As insufficient access to clean water is expected to become worse in the near future, water purification is becoming increasingly important. Membrane filtration is the most promising technologies to produce clean water from contaminated water. Although there have been many studies to prepare highly water-permeable carbon-based membranes by utilizing frictionless water flow inside the carbonaceous pores, the carbon-based membranes still suffer from several issues, such as high cost and complicated fabrication as well as relatively low salt rejection. Here, we report for the first time the use of microporous carbonaceous membranes via controlled carbonization of polymer membranes with uniform microporosity for high-flux nanofiltration. Further enhancement of membrane performance is observed by O2 plasma treatment. The optimized membrane exhibits high water flux (13.30 LMH Bar-1) and good MgSO4 rejection (77.38%) as well as antifouling properties. This study provides insight into the design of microporous carbonaceous membranes for water purification.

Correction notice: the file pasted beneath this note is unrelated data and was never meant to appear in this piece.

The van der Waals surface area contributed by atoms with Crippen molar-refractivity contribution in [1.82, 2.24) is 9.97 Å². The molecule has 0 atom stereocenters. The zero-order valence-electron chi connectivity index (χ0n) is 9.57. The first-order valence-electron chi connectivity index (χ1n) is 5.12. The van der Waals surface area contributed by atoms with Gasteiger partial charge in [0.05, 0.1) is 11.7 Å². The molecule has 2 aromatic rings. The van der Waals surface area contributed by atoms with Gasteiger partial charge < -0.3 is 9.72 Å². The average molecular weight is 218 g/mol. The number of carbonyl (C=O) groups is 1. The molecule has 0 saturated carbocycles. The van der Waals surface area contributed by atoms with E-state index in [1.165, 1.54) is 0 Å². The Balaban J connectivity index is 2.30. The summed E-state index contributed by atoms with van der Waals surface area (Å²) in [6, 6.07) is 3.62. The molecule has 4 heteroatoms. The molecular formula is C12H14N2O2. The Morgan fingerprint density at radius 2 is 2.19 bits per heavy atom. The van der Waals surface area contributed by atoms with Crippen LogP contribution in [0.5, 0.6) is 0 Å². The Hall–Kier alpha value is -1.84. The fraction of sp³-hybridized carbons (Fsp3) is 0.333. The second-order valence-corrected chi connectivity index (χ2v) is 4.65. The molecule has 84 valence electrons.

Bibliographical noteFunding Information:
This work was supported by the National Research Foundation (NRF-2010-C1AAA01-0029061), the R&D Convergence Program of NST (National Research Council of Science and Technology), and Korea Research Institute of Chemical Technology (KRICT) core project (KK1602-D00).